Patients of retirement age immediately after the cancer diagnosis
Patients of retirement age after the first treatment, at the start of rehabilitation
Other analyses and possibly tests for statistical significance are specified in the statistical analysis plan.
Handling of missing values
Missing values and premature withdrawals are documented. Detailed analyses are conducted of patients with incomplete data records.
The method for handling missing values depends on the standard specifications of the individual questionnaires. They differ, for example, in the number of permissible data items missing and in the method for replacing any missing data.
Two predefined intent-to-treat (ITT) populations are used for analyzing the primary endpoint:
ITT-1: All patients who were randomized to one of the two treatment groups. If a patient dies before the end of the study, the actual hospitalization rate is used for the primary endpoint.
ITT-2: All patients who were randomized to one of the two treatment groups. If a patient dies before the end of the study, the patient is regarded as hospitalized for the primary endpoint.
PP: All patients for whom data are available at the time of the evaluation.
If the number of prematurely withdrawn patients differs significantly from the expected 10% limit, additional sensitivity analyses will be performed. In this case, a last-observation-carried-forward (LOCF) analysis is planned.
Although concepts for the care and support of cancer patients in Germany are gaining interest among decision-makers in the healthcare system, there is a lack of widespread implementation. Economic data on the implementation of such programs are essential for improving their acceptance. Programs for the care and support of cancer patients can be easily integrated into routine medical practice and can therefore also provide benefits outside clinical research.
In order to substantiate or quantify the positive effects of the support provided by patient navigators, the Saxon Cancer Society and its partners designed the prospective, randomized, multicenter, longitudinal study described below.
The study population in this evaluation comprises cancer patients with gastric carcinoma, pancreatic carcinoma, colorectal cancer, malignant melanoma or gynecological cancer who have been hospitalized at least once at one of the study centers as well as their relatives, outpatient and inpatient physicians, and cancer nurses. If randomized into the intervention group, the patients receive support from cancer patient navigation program specialists over a period of 12 months.
In terms of conduct, the data are collected on standardized paper forms. Patients, their relatives, physicians, and study nurses enter the data anonymously and without outside help. The average time required should not exceed 30–40 min per patient/relative for each data-collection point. The report forms are checked in the study center by trained data entry clerks and entered into the database. The cancer patient navigation program specialists work in accordance with the SKG’s standard operating procedures (SOPs).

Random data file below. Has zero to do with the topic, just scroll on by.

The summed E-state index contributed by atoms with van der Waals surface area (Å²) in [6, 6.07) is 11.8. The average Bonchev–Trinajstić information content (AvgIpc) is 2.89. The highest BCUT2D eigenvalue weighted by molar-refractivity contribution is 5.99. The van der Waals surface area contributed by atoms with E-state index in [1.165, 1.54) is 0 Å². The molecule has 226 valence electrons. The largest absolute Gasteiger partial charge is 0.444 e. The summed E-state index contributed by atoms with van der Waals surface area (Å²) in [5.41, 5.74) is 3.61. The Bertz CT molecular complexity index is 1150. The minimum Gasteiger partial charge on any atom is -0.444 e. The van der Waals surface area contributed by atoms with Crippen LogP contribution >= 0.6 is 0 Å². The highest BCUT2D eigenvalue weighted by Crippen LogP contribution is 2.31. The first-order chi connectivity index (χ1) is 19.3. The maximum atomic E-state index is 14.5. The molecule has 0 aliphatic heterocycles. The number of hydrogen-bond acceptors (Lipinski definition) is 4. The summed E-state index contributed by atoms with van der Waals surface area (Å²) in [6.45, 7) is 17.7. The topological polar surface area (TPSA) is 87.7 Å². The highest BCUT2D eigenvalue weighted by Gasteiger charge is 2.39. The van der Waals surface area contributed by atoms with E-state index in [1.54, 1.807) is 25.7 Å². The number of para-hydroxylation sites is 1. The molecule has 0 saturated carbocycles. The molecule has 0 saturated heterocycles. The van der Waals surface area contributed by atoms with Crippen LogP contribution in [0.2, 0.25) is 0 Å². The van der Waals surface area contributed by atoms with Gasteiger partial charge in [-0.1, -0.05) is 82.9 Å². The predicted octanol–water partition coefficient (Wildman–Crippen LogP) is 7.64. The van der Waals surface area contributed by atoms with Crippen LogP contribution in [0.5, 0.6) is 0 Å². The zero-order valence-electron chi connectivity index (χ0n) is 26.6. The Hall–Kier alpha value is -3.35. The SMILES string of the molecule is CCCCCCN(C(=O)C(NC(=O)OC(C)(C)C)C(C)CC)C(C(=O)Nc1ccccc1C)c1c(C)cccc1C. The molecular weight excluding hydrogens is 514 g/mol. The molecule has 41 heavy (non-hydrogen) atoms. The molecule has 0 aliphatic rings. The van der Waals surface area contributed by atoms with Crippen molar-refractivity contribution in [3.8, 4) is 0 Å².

Recruitment of the patients began in November 2017, and the patients were recruited over a period of six to nine months. The study is currently ongoing.
Analysis of variance
Deutsches Register Klinischer Studien (German Clinical Trials Register)
Hospital Anxiety and Depression Scale
- MOS SSS:
Medical Outcomes Study Social Support Survey
- PAM 13:
Patient Activation Measure 13
Participatory decision-making for chronic diseases
Randomised Controlled trial
Short Form 36
Saxon Cancer Society
Standard Operating Procedure
- t1, t2:
Time point (1, 2)
- TNM :
Tumor Nodes Metastasis (Classification of Malignant Tumors system)
- UICC :
Union for International Cancer Control
Robert Koch Institute. Bericht zum Krebsgeschehen in Deutschland 2016. Berlin, November 2016. Internet: http://www.krebsdaten.de/Krebs/DE/Content/Publikationen/Krebsgeschehen/Krebsgeschehen_download.pdf;jsessionid=3A82F55647CF556826D40186DC79137B.2_cid290?__blob=publicationFile. Accessed on 21 Nov 2017.
Freeman HP, Chu KC. Determinants of cancer disparities: barriers to cancer screening, diagnosis, and treatment. Surg Oncol Clin N Am. 2005;14(4):655–69. v
Chu KC, Springfield S. Determinants of cancer health disparities: barriers to cancer prevention, screening, diagnosis and treatment, Expert Opinion on Medical Diagnostics. 2008;2(5):467–73. https://doi.org/10.1517/17530059.2.5.467.
Freeman HP. Patient navigation: a community-centered approach to reducing cancer mortality. J Cancer Educ. 2006;21(1 Suppl):11–4.
Freund KM, Battaglia TA, Calhoun E, Dudley DJ, Fiscella K, Paskett E, et al. National Cancer Institute patient navigation research program: methods, protocol, and measures. Cancer. 2008;113(12):3391–9.
Thygesen MK, Pedersen BD, Kragstrup J, Wagner L, Mogensen O. Benefits and challenges perceived by patients with cancer when offered a nurse navigator. Int J Integr Care. 2011;11:e130.
Clark JA, Parker VA, Battaglia TA, Freund KM. Patterns of task and network actions performed by navigators to facilitate cancer care. Health Care Manag Rev. 2014;39(2):90–101.
Fiscella K, Whitley E, Hendren S, Raich P, Humiston S, Winters P, et al. Patient navigation for breast and colorectal cancer treatment: a randomized trial. Cancer Epidemiol Biomark Prev. 2012;21(10):1673–81.
Wagner EH, Ludman EJ, Aiello Bowles EJ, Penfold R, Reid RJ, Rutter CM, et al. Nurse navigators in early cancer care: a randomized, controlled trial. J Clin Oncol. 2014;32(1):12–8.